Fact: 1 in 6 Indian women marry under 18

Law no deterrent, girls suffer more than boys, and usual-suspects states top the shame list, show recently released Census data.

Written by ZEESHAN SHAIKH | Mumbai | Updated: June 5, 2015 6:05 am
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Some 102.61 million women, roughly a sixth of India’s female population of 587.58 million, were married before they had turned 18, according to the Census data. (Source: Reuetrs photo)

Every sixth woman in India is pushed into child marriage, show data from the latest Census released last month. Laws intended to curb weddings of girls under the age of 18 and boys under 21 have failed, and underage unions are most prevalent, for both girls and boys, in Rajasthan. Many more girls are married young than boys, data show.

Some 102.61 million women, roughly a sixth of India’s female population of 587.58 million, were married before they had turned 18, according to the Census data.

Yet, according to data from the National Crime Records Bureau (NCRB) for 2001-11, the span of the decennial survey, only 948 cases were registered countrywide against those promoting or performing child marriages. Only 157 individuals were convicted.

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The introduction of the Prohibition of Child Marriage Act, 2006, which increased the punishment from the earlier three months or fine to up to two years in jail and up to Rs 2 lakh fine, does not seem to have helped.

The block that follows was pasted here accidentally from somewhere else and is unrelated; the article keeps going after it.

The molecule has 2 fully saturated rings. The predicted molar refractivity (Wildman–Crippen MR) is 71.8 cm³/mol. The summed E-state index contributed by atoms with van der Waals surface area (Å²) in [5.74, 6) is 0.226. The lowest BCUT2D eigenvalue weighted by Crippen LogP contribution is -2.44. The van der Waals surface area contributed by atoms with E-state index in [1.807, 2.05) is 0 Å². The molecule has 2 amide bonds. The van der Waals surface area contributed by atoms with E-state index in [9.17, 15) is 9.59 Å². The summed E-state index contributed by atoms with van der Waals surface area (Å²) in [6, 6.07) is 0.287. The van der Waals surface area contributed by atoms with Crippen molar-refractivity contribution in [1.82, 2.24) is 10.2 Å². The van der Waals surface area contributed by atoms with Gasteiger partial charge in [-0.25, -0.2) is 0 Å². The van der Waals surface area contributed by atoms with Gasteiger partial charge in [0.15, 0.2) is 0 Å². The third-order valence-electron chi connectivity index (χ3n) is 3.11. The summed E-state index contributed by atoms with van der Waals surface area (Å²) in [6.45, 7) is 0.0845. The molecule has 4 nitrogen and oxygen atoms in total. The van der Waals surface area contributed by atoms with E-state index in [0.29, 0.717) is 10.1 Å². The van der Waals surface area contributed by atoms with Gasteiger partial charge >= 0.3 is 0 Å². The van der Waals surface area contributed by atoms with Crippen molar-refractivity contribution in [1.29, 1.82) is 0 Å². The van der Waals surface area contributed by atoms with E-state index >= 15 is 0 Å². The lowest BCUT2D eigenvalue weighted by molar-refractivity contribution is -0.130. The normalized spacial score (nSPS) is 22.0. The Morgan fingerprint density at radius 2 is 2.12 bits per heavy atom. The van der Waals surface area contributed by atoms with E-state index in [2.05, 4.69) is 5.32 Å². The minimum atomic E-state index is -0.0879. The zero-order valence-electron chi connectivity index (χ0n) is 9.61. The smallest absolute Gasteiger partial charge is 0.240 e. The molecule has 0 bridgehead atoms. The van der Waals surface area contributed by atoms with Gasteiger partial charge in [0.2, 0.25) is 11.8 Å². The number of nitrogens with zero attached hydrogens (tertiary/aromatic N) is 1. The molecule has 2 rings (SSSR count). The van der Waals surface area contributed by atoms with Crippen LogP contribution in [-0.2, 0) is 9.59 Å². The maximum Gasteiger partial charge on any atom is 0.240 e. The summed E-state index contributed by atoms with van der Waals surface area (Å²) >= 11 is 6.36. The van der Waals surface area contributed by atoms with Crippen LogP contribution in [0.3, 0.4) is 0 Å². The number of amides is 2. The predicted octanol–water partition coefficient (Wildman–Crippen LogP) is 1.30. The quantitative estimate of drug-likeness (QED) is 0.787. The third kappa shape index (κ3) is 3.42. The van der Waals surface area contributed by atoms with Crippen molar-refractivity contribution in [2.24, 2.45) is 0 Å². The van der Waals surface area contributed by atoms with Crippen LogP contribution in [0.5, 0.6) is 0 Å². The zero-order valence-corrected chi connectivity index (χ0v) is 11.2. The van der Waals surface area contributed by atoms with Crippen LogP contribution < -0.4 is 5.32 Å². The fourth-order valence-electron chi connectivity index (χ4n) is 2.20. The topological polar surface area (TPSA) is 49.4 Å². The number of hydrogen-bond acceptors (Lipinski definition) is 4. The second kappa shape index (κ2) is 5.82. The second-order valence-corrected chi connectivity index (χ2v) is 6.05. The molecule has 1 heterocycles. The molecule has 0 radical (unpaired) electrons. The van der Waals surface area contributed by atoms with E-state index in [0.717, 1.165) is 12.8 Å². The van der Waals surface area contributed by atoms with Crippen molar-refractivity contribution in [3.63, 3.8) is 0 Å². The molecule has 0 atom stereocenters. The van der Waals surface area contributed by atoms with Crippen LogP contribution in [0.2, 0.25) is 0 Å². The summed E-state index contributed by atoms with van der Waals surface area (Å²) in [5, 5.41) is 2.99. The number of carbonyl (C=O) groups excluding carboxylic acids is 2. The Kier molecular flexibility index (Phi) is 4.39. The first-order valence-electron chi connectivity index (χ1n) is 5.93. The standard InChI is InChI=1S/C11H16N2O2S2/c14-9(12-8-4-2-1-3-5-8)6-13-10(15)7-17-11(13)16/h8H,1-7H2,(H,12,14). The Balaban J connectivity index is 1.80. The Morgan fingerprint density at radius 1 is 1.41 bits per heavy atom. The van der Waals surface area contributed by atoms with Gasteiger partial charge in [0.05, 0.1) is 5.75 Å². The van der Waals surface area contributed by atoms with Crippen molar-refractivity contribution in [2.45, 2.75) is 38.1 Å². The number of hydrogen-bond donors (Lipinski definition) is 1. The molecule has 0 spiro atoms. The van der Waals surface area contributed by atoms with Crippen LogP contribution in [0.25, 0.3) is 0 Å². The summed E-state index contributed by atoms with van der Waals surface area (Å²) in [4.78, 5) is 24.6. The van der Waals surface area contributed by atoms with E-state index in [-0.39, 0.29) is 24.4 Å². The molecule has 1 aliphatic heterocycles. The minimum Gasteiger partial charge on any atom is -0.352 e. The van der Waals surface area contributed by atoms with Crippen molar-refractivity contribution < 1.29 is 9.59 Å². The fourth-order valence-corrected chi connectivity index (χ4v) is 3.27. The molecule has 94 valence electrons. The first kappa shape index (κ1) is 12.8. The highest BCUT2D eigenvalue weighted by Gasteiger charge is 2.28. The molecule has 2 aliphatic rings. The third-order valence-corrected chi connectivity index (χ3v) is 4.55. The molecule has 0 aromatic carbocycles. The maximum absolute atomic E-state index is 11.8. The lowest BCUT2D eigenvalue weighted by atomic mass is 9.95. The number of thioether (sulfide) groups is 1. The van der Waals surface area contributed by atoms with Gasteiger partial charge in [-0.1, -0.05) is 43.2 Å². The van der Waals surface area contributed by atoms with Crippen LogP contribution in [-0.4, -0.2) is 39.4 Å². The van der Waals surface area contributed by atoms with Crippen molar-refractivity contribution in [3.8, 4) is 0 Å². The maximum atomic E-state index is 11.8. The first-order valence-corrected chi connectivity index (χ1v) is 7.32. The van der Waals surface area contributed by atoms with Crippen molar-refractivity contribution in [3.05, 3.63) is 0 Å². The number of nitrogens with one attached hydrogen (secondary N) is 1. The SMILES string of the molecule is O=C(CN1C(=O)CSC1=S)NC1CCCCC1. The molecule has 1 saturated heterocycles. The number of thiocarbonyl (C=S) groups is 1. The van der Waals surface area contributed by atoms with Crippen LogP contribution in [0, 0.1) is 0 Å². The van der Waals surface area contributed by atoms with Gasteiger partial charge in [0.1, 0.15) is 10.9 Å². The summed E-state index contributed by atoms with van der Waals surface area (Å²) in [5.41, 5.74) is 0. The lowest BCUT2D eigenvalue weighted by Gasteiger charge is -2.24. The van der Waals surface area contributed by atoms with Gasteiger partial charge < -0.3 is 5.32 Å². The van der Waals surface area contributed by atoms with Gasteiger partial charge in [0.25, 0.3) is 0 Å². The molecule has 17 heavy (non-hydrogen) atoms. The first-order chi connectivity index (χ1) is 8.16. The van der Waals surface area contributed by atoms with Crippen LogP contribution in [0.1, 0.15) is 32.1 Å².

According to the Census, 37.62 million women stated that they were married for fewer than four years when they were interviewed. These numbers represent ‘recent marriages’ — 6.5 million of them, or 17.23 per cent, said they were under 18 at the time of their wedding.
As per the Census, among women married for four years or fewer, the highest concentration of underage unions was in Rajasthan (31.38 per cent), followed by West Bengal (29.23 per cent), Jharkhand (27.90 per cent), Bihar (22.99 per cent) and Madhya Pradesh (22.49 per cent).

The total 102.61 million women counted were among the 339.6 million who were ever married. When surveyed, they had been married for between a day and over 40 years.

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“A girl has always been perceived as a burden to the family, and her fate has always just been about doing the household chores and getting married and leaving the family home to live with her in-laws, so it is generally not thought worth spending money on her education.

Or, in cases of large families, she just can become an extra mouth to feed,” said Govind Singh Rathore, founder of Sambhali Trust, which works to empower women in Rajasthan.

“Implementation of the law to prevent child marriages seems to be weak,” Dora Giusti at UNICEF India’s New Delhi office said. “Almost everyone knows there is a law against child marriage. However, it still takes place as societal norms and pressure push people into breaking the law.”

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